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Final Rules on Health Insurance Exchanges

Health and Human Services (HHS) has announced policies to assist states in building Affordable Insurance Exchanges. These state-based competitive Exchanges are intended to perform a variety of functions, including certifying health plans as “qualified health plans,” operating a website and toll-free hotline for consumer support, providing grant funding to entities called “Navigators” for consumer assistance, and facilitating enrollment in qualified health plans.

Exchanges are scheduled to be operational beginning January 1, 2014. The healthcare law provides that a state’s plan to operate an Exchange must be approved by HHS no later than January 1, 2013. However, the final rule allows for conditional approval if the state is advanced in its preparation but cannot demonstrate complete readiness by January 1, 2013. Conditional approval may be granted if an Exchange demonstrates that it is “likely to be fully operationally ready” by October 1, 2013 (to meet the open enrollment requirement). If they still aren't ready by 2014, then the federal government steps in. States can then still apply to assume oversight later.

Some states immediately started working toward an Exchange when the law was passed in 2010. Others have been much slower to react and still others are refusing to act until the Supreme Court rules on constitutional challenges to the law. Previously, HHS awarded 49 states and the District of Columbia $50 million to begin planning their Exchanges, and as announced recently, 33 states and the District of Columbia have received over $667 million in Establishment Grants to begin building their Exchanges.

The recently released final rule is the latest in an ongoing series of steps to help states develop Exchanges. The Exchange final rule includes standards for:

  • The establishment and operation of an Exchange

  • Health insurance plans that participate in an Exchange

  • Determinations of an individual’s eligibility to enroll in Exchange health plans and in insurance affordability programs

  • Enrollment in health plans through Exchanges

  • Employer eligibility for, and participation in, the Small Business Health Options Program (SHOP)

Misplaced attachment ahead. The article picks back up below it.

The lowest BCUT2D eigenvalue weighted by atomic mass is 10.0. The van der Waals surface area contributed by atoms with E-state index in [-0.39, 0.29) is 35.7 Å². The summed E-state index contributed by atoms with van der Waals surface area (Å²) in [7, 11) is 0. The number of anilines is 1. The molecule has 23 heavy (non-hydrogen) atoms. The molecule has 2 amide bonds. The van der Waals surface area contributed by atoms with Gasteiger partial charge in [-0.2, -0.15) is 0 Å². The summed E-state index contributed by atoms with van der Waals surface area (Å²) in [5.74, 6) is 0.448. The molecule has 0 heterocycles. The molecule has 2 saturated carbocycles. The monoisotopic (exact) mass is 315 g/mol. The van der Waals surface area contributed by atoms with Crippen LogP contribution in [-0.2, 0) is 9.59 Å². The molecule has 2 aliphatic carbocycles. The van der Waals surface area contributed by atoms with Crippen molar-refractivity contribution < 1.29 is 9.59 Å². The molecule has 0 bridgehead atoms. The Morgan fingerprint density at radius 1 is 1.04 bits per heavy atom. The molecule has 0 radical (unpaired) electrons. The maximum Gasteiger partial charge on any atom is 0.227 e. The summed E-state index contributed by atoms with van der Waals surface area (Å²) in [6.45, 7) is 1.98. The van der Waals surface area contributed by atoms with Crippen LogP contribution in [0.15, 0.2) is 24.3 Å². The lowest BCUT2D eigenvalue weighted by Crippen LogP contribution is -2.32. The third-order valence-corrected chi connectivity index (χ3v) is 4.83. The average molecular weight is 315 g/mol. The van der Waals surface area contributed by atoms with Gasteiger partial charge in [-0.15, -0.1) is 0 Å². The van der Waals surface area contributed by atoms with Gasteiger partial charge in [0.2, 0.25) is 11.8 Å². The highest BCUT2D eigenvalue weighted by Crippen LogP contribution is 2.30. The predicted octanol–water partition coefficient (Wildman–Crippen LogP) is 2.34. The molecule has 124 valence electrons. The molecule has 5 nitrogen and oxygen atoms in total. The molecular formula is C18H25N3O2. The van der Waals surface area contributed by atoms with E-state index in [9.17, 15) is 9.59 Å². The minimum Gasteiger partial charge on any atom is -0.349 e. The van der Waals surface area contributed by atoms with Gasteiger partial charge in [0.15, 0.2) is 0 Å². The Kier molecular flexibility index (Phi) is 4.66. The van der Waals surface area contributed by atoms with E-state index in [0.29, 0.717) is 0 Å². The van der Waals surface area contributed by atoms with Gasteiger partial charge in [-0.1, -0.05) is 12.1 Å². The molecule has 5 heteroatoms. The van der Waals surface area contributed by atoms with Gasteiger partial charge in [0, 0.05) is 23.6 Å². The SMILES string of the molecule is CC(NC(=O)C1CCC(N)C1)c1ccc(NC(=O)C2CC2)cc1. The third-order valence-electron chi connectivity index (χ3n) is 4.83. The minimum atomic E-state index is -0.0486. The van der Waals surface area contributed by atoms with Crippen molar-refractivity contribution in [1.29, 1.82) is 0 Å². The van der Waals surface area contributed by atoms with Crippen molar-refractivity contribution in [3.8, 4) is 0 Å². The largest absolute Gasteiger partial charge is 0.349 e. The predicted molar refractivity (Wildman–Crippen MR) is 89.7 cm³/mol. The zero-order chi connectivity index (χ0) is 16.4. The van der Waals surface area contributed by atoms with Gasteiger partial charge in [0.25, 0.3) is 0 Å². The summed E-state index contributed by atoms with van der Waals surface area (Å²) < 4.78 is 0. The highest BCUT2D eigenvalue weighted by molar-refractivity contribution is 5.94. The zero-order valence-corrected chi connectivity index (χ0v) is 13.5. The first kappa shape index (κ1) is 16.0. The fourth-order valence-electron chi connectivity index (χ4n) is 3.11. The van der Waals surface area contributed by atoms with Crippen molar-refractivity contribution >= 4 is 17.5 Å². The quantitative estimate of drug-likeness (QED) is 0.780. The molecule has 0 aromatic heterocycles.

Exchanges will initially be open only to those in the individual and small group insurance markets. States can set the size of the small group market at either “1 to 50” or “1 to 100” employees until 2016. In 2016, Exchanges must allow employers with up to 100 employees to participate.

Beginning in 2017, states are authorized (but not required) to make health coverage under the Exchanges available to employer groups larger than 100. Employers are permitted but not required to obtain coverage for their employees through an Exchange. But an employer that chooses to obtain coverage through an Exchange must elect to make all of its full-time employees eligible for one or more qualified health plans offered through the Exchange.

Exchanges will provide subsidized health coverage for individuals with household incomes below 400 percent of the federal poverty level (FPL). Subsidized health coverage will also be available through the Exchanges for qualified individuals (also on the basis of household income below 400 percent of FPL) who are full-time employees and do not have the opportunity to elect "affordable" health coverage from their employer. Exchanges (or their designees) will determine whether an individual is eligible to obtain coverage through the Exchange or qualifies for Medicaid, the Children’s Health Insurance Program (CHIP) or certain other governmental programs. Exchanges also will have to determine whether an individual is eligible for advance payment of an income- based premium tax credit or cost-sharing reductions, based in part on a finding that his or her employer does not provide minimum essential coverage, or provides coverage that is not affordable, or does not meet the minimum value standard. When the Exchange determines an applicant is eligible to receive advance payments, the Exchange to required to notify the employer and identify the employee. The Exchange will verify whether an applicant is enrolled in an eligible employer-sponsored plan by generally accepting his or her attestation without further verification.

More guidance is expected as the deadlines for Exchanges approach, including rules on federally facilitated Exchanges, verification by Exchanges that an individual requesting premium tax credit or cost-sharing reductions is enrolled in eligible employer-sponsored coverage, and the finalization of a number of interim final rules. HHS has also released a comprehensive regulatory impact analysis assessing the costs and benefits of Exchanges. For more information on Exchanges, visit

Employers are advised to continue to monitor health reform developments. Should you have questions about this or any aspect of federal health insurance reform, contact your Conner Strong & Buckelew account representative toll free at 1-877-861-3220. For a complete list of Legislative Updates issued by Conner Strong & Buckelew, visit our online Resource Center.

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